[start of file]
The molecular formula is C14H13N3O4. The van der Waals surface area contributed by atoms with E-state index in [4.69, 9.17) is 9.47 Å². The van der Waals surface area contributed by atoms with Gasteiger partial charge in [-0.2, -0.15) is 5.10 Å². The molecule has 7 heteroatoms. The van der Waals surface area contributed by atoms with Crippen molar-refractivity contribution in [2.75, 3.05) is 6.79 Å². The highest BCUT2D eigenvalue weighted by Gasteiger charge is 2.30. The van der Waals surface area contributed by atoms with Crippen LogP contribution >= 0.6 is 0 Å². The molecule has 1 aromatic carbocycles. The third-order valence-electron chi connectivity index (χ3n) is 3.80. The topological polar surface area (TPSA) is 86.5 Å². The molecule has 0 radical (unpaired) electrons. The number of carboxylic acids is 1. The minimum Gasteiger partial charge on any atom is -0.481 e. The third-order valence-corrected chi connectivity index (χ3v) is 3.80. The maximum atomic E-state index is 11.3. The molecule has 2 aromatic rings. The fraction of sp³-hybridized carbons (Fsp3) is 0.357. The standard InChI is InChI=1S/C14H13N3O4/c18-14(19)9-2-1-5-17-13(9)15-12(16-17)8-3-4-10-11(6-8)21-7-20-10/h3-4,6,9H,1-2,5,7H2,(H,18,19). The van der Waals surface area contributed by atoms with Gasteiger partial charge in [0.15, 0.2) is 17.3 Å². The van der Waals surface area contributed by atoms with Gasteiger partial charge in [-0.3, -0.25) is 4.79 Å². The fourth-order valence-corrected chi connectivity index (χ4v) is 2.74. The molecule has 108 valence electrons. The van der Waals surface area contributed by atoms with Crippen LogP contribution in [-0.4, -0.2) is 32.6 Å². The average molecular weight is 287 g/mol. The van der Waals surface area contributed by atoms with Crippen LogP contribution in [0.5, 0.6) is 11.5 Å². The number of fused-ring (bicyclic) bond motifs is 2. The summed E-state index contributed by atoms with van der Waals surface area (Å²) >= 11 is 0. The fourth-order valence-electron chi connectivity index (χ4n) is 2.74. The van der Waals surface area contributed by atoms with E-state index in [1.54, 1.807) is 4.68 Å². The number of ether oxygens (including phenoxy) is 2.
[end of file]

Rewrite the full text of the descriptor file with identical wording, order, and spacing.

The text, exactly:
The molecular formula is C14H13N3O4. The van der Waals surface area contributed by atoms with E-state index in [4.69, 9.17) is 9.47 Å². The van der Waals surface area contributed by atoms with Gasteiger partial charge in [-0.2, -0.15) is 5.10 Å². The molecule has 7 heteroatoms. The van der Waals surface area contributed by atoms with Crippen molar-refractivity contribution in [2.75, 3.05) is 6.79 Å². The highest BCUT2D eigenvalue weighted by Gasteiger charge is 2.30. The van der Waals surface area contributed by atoms with Crippen LogP contribution >= 0.6 is 0 Å². The molecule has 1 aromatic carbocycles. The third-order valence-electron chi connectivity index (χ3n) is 3.80. The topological polar surface area (TPSA) is 86.5 Å². The molecule has 0 radical (unpaired) electrons. The number of carboxylic acids is 1. The minimum Gasteiger partial charge on any atom is -0.481 e. The third-order valence-corrected chi connectivity index (χ3v) is 3.80. The maximum atomic E-state index is 11.3. The molecule has 2 aromatic rings. The fraction of sp³-hybridized carbons (Fsp3) is 0.357. The standard InChI is InChI=1S/C14H13N3O4/c18-14(19)9-2-1-5-17-13(9)15-12(16-17)8-3-4-10-11(6-8)21-7-20-10/h3-4,6,9H,1-2,5,7H2,(H,18,19). The van der Waals surface area contributed by atoms with Gasteiger partial charge in [0.15, 0.2) is 17.3 Å². The van der Waals surface area contributed by atoms with Gasteiger partial charge in [-0.3, -0.25) is 4.79 Å². The fourth-order valence-corrected chi connectivity index (χ4v) is 2.74. The molecule has 108 valence electrons. The van der Waals surface area contributed by atoms with Crippen LogP contribution in [-0.4, -0.2) is 32.6 Å². The average molecular weight is 287 g/mol. The van der Waals surface area contributed by atoms with Crippen LogP contribution in [0.5, 0.6) is 11.5 Å². The number of fused-ring (bicyclic) bond motifs is 2. The summed E-state index contributed by atoms with van der Waals surface area (Å²) >= 11 is 0. The fourth-order valence-electron chi connectivity index (χ4n) is 2.74. The van der Waals surface area contributed by atoms with E-state index in [1.54, 1.807) is 4.68 Å². The number of ether oxygens (including phenoxy) is 2.